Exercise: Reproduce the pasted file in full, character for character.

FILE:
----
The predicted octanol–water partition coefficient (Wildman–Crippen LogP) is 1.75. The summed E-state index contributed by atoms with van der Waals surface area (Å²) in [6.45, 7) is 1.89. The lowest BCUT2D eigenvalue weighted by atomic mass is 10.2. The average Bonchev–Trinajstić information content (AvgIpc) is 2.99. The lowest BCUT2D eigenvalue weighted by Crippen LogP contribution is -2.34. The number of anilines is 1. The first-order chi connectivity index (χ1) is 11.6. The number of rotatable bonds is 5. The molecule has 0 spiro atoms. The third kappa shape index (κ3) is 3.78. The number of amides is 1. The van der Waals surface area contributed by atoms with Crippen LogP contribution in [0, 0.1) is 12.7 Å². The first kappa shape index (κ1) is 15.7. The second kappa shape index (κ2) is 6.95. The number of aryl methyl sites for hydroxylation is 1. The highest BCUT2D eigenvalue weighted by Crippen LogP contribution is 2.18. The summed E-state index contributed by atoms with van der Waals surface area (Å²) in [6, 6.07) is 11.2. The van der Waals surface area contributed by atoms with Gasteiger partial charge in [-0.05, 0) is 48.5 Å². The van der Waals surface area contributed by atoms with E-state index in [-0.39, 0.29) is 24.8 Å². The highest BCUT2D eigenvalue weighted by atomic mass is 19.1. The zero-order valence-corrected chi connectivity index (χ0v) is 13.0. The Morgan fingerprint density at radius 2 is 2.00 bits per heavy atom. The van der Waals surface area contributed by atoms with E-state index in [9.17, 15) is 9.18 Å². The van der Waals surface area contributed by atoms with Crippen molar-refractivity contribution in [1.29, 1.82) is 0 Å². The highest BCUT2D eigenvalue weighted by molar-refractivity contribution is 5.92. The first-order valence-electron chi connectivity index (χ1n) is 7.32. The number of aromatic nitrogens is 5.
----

The predicted octanol–water partition coefficient (Wildman–Crippen LogP) is 1.75. The summed E-state index contributed by atoms with van der Waals surface area (Å²) in [6.45, 7) is 1.89. The lowest BCUT2D eigenvalue weighted by atomic mass is 10.2. The average Bonchev–Trinajstić information content (AvgIpc) is 2.99. The lowest BCUT2D eigenvalue weighted by Crippen LogP contribution is -2.34. The number of anilines is 1. The first-order chi connectivity index (χ1) is 11.6. The number of rotatable bonds is 5. The molecule has 0 spiro atoms. The third kappa shape index (κ3) is 3.78. The number of amides is 1. The van der Waals surface area contributed by atoms with Crippen LogP contribution in [0, 0.1) is 12.7 Å². The first kappa shape index (κ1) is 15.7. The second kappa shape index (κ2) is 6.95. The number of aryl methyl sites for hydroxylation is 1. The highest BCUT2D eigenvalue weighted by Crippen LogP contribution is 2.18. The summed E-state index contributed by atoms with van der Waals surface area (Å²) in [6, 6.07) is 11.2. The van der Waals surface area contributed by atoms with Gasteiger partial charge in [-0.05, 0) is 48.5 Å². The van der Waals surface area contributed by atoms with E-state index in [-0.39, 0.29) is 24.8 Å². The highest BCUT2D eigenvalue weighted by atomic mass is 19.1. The zero-order valence-corrected chi connectivity index (χ0v) is 13.0. The Morgan fingerprint density at radius 2 is 2.00 bits per heavy atom. The van der Waals surface area contributed by atoms with E-state index in [9.17, 15) is 9.18 Å². The van der Waals surface area contributed by atoms with Crippen molar-refractivity contribution in [1.29, 1.82) is 0 Å². The highest BCUT2D eigenvalue weighted by molar-refractivity contribution is 5.92. The first-order valence-electron chi connectivity index (χ1n) is 7.32. The number of aromatic nitrogens is 5.